One cannot help but feel peevish at the engineered and fraudulent yet barren ecstasy that engulfs Pakistan on March 23 every year. Frustration comes from the disturbing level of collective intelligence of our citizenry to understand history and shameless lies that the state and media continue to propagate with impunity. How such distortions could manufacture the psyche of a whole generation even if it is as little a thing as changing the dates of events, is evident, seeing today’s Pakistan.
March 23 is invariably painted in all the media, textbooks and in everything around us, as “Pakistan Day”. Little does the term offer to understand what it actually means. To quote a textbook description of “Pakistan Day”:
“Annual Session of All India Muslim League was held on March 23, 1940 at the historical Iqbal Park of Lahore. Quaid-e-Azam Mohammad Ali Jinnah presided over it and a large number of Muslims from all over India participated. Maulvi Fazl-e-Haq of Bengal Province presented a resolution with the title Lahore Resolution and the participants adopted the resolution amid loud slogans…”
This textbook for grade 12 has been published by the Punjab Textbook Board, printed by Malik House, Ganpath Road, Lahore, authored by some Mr Mohammad Farooq Malik, Dr Sultan Khan, Rai Faiz and Khadim Ali Khan. It neither tells the date of printing nor the number of printed copies. On the first page, however, it carries messages from former president Pervez Musharraf and Chaudhry Pervaiz Elahi, former chief minister of Punjab. Amazing is the fact that no parent has ever tried to know about the authors or to challenge the lies told in this book. So much for responsible parenting!
The quoted passage is not the only instance of tampering with history. The propaganda has been done at state level, in media and in the entire public sphere. For example, the notification of public holiday on March 23 says that the day marks the adoption of the “Pakistan Resolution”.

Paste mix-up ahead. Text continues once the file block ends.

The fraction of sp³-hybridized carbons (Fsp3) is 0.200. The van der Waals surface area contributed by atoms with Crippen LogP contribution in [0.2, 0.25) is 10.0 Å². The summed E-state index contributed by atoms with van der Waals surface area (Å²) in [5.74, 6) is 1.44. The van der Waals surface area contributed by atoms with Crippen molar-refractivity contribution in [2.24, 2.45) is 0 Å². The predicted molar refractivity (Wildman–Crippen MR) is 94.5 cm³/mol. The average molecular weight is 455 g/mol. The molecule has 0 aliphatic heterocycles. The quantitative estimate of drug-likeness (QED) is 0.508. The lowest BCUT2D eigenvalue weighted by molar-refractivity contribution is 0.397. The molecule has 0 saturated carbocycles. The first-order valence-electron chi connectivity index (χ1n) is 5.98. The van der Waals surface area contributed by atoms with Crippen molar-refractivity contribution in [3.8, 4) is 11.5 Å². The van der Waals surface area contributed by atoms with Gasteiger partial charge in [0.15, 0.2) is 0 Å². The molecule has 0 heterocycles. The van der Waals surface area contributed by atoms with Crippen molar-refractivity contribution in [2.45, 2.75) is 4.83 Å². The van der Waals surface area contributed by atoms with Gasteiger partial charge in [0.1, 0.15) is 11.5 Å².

This propaganda needs to be challenged with necessary changes to be made in textbooks and official records immediately. It should be clearly stated that the said resolution was passed as the Lahore Resolution, later changed to Pakistan Resolution by the All India Muslim League in 1946.
Moreover, it is portrayed as if the resolution came as a shock in which a “separate country for Muslims” was demanded. It did not. One can quote several dozen proposals of partition, with different details, prior to this Resolution. Pakistanis may continue to fool themselves by asserting that the idea of separation was homegrown by the Muslims of India starting from Syed Ahmed Khan, but facts will stubbornly remain facts.
The idea of separation in terms of establishing five or six presidencies with complete autonomy and ultimately becoming independent states first came in 1858. Hold your breath, the author was John Bright, not (Sir) Syed Ahmed Khan! John Bright, while speaking in the House of Commons on June 24, 1858, elaborated on his ideas of the solution to the ‘Indian problem’ during the debate on the Government of India Bill.
How the truths about this Resolution have been distorted deliberately has a lot to do with today’s Pakistan. The fallout of this distortion and outright murder of history, on Pakistan and its relations with neighbouring India as well as undermining of the constitution is beyond the level we can imagine.